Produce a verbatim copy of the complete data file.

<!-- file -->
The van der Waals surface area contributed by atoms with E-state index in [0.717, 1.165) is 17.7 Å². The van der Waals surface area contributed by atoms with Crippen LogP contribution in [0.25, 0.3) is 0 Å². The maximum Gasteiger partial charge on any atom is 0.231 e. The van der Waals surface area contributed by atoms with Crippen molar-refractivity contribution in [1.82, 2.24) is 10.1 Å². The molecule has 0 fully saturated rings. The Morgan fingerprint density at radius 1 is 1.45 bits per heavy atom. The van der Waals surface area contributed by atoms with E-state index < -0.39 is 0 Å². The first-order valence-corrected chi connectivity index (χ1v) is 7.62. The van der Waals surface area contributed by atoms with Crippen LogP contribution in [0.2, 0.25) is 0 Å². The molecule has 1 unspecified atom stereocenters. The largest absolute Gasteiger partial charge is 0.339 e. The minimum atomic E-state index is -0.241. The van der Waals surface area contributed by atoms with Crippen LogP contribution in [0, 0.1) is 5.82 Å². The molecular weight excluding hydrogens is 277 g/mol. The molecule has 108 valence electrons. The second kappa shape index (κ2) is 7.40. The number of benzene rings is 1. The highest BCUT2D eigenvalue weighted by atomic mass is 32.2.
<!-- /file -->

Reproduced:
The van der Waals surface area contributed by atoms with E-state index in [0.717, 1.165) is 17.7 Å². The van der Waals surface area contributed by atoms with Crippen LogP contribution in [0.25, 0.3) is 0 Å². The maximum Gasteiger partial charge on any atom is 0.231 e. The van der Waals surface area contributed by atoms with Crippen molar-refractivity contribution in [1.82, 2.24) is 10.1 Å². The molecule has 0 fully saturated rings. The Morgan fingerprint density at radius 1 is 1.45 bits per heavy atom. The van der Waals surface area contributed by atoms with E-state index < -0.39 is 0 Å². The first-order valence-corrected chi connectivity index (χ1v) is 7.62. The van der Waals surface area contributed by atoms with Crippen LogP contribution in [0.2, 0.25) is 0 Å². The molecule has 1 unspecified atom stereocenters. The largest absolute Gasteiger partial charge is 0.339 e. The minimum atomic E-state index is -0.241. The van der Waals surface area contributed by atoms with Crippen LogP contribution in [0, 0.1) is 5.82 Å². The molecular weight excluding hydrogens is 277 g/mol. The molecule has 108 valence electrons. The second kappa shape index (κ2) is 7.40. The number of benzene rings is 1. The highest BCUT2D eigenvalue weighted by atomic mass is 32.2.